11/12/2013, 00.00
VATICAN
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Fifty years of Catholic Church dialogue with other religions

A volume presented this morning in the Vatican contains a collection of Council texts, encyclicals, apostolic exhortations and addresses by popes from John XXIII to Benedict XVI, which, as Francis said at the start of his pontificate, show that"The Catholic Church is conscious of the importance of promoting friendship and respect between men and women of different religious traditions".

Vatican City ( AsiaNews) - "The Catholic Church is conscious of the importance of promoting friendship and respect between men and women of different religious traditions," said Pope Francis at the beginning of his pontificate to the representatives of the Churches and ecclesial communities and other religions, words that highlight the importance the Catholic Church, especially after the Second Vatican Council, places in the dialogue with believers of other faiths, something that Francis had already indicated in early August by personally signing the Church's annual message of greetings to the Muslim community as it celebrated the end of Ramadan.

The texts and documents of this "dialogue of friendship", a goal pursued by the past six pontificates starting with John XXIII, have been put together in a single volume, and presented this morning at a press conference held at the Holy See Press Office.

The one 2,100-page tome titled Interreligious Dialogue in the Official Teaching of the Catholic Church (1963-2013 (in Italian) contains a collection of Council texts, encyclicals, apostolic exhortations and addresses from John XXIII to Benedict XVI. There are also some papers from the dicasteries of the Roman Curia regarding interreligious dialogue.

In total, the 909 documents include 7 Council texts, 2 by John XXIII, 97 by Paul VI, 2 by John Paul I, 591 by John Paul II, 188 by Benedict XVI, 15 from the Roman Curia, 3 legislative texts, and 4 from the International Theological Commission.

As Card Jean-Louis Tauran, president of the Pontifical Council for Interreligious Dialogue, noted, the book, now in its third edition, contains the 188 texts Benedict XVI devoted to interreligious dialogue in his seven years as pope.  For Benedict XVI as for his predecessors, religious freedom was a sacred and inalienable right, and he lost no opportunity to reiterate it."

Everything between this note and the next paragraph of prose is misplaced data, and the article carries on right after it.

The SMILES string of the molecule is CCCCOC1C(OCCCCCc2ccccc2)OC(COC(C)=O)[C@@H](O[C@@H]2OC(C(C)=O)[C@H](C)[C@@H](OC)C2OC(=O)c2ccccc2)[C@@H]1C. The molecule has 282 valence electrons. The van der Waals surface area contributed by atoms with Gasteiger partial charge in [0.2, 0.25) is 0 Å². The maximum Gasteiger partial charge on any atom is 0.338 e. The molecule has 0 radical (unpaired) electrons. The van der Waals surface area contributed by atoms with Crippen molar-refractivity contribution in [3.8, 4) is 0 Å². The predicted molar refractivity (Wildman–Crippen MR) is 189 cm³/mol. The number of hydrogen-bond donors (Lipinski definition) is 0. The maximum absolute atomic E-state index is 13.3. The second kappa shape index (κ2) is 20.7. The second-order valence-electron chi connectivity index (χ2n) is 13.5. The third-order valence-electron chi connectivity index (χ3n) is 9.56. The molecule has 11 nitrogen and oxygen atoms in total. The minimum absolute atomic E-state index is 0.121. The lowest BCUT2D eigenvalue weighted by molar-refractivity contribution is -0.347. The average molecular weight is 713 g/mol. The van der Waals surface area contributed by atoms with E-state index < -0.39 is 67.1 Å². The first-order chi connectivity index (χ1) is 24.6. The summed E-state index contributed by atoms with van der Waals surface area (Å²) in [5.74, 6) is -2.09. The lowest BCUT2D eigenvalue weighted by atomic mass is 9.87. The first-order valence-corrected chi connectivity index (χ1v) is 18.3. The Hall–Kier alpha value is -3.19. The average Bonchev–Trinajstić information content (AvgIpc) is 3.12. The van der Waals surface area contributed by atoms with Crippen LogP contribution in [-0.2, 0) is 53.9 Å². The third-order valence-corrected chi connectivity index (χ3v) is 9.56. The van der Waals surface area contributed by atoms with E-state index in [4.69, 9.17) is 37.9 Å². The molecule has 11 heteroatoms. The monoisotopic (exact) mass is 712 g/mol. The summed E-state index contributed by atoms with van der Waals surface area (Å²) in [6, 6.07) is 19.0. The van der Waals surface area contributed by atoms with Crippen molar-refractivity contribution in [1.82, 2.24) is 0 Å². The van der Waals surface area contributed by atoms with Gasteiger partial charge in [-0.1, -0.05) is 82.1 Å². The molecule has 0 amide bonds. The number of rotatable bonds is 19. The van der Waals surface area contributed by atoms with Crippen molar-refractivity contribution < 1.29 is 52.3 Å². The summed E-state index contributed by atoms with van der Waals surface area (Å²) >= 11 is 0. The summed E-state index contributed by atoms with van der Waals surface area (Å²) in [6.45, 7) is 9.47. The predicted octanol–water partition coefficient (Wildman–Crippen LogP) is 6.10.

"Convinced that to deny or arbitrarily restrict religious freedom means cultivating a reductive vision of the human person, making it impossible to establish a genuine and lasting peace of the whole human family (Message for World Day of Peace, 1 January 2011, n.1.4.), Benedict XVI noted that the ongoing process of world globalisation was a good opportunity to promote relations of universal brotherhood among human beings."

Fr Miguel Angel Ayuso Guixot, M.C.C.J., secretary of the Pontifical Council for Interreligious Dialogue, briefly listed the contents of the book, starting with John XXIII, who in his opening address at the Second Vatican Council (11 October 1962) called "for the promotion of the 'unity in esteem and respect for the Catholic Church which animates those who follow non-Christian religions," and not limit it to the unity in the Christian and human family, the unity of Catholics, and unity with Christians not yet in full communion (Gaudet Mater Ecclesia, n. 8.2.)'."

"In the Encyclical Pacem in Terris (11 April 1963), John XXIII warned, "It is always perfectly justifiable to distinguish between error as such and the person who falls into error-even in the case of men who err regarding the truth or are led astray as a result of their inadequate knowledge, in matters either of religion or of the highest ethical standards. A man who has fallen into error does not cease to be a man. He never forfeits his personal dignity; and that is something that must always be taken into account (n. 158)'."

"Paul VI, in his Ecclesiam Suam (6 August 1964), expressed his profound conviction that 'The Church must enter into dialogue with the world in which it lives. It has something to say, a message to give, a communication to make" (n. 67).

"John Paul I, in spite of the brevity of his 33-day pontificate, followed the same path as his predecessor, 'calling all to collaborate in creating a bulwark, within nations, against blind violence and to promote improvement in the conditions of less fortunate populations'."

"John Paul II developed the 'culture of dialogue'. It would be impossible to list here all the meetings that marked his pontificate." However, "I would like to remember that, in 1986, he met followers of all the world's religions for a Day of Prayer in Assisi." Similarly, "in 2002, following the dramatic events of 11 September 2001 and their tragic consequences in the Middle and Near East, he proposed a Decalogue for peace to the Heads of State and representatives of the governments of the world."

"On the 50th anniversary of the opening of the Council, Benedict XVI reiterated that in order to find the true spirit of Vatican II, we must return to its 'letter', that is, its texts. Two statements - Nostra Aetate (28 October 1965) and Dignitatis Humanae (December 6, 1965) - underscore the openness of the Church."

"In the first one, now considered the 'Magna Charta of dialogue', there is the recognition that all religious traditions have something good. The second insists on freedom, which belongs to every human being, to follow one's own conscience in the sphere of religion. In fifty years, significant steps have been taken towards the goals laid down by the Second Vatican Council and the last five popes, steps that have been documented in this volume."

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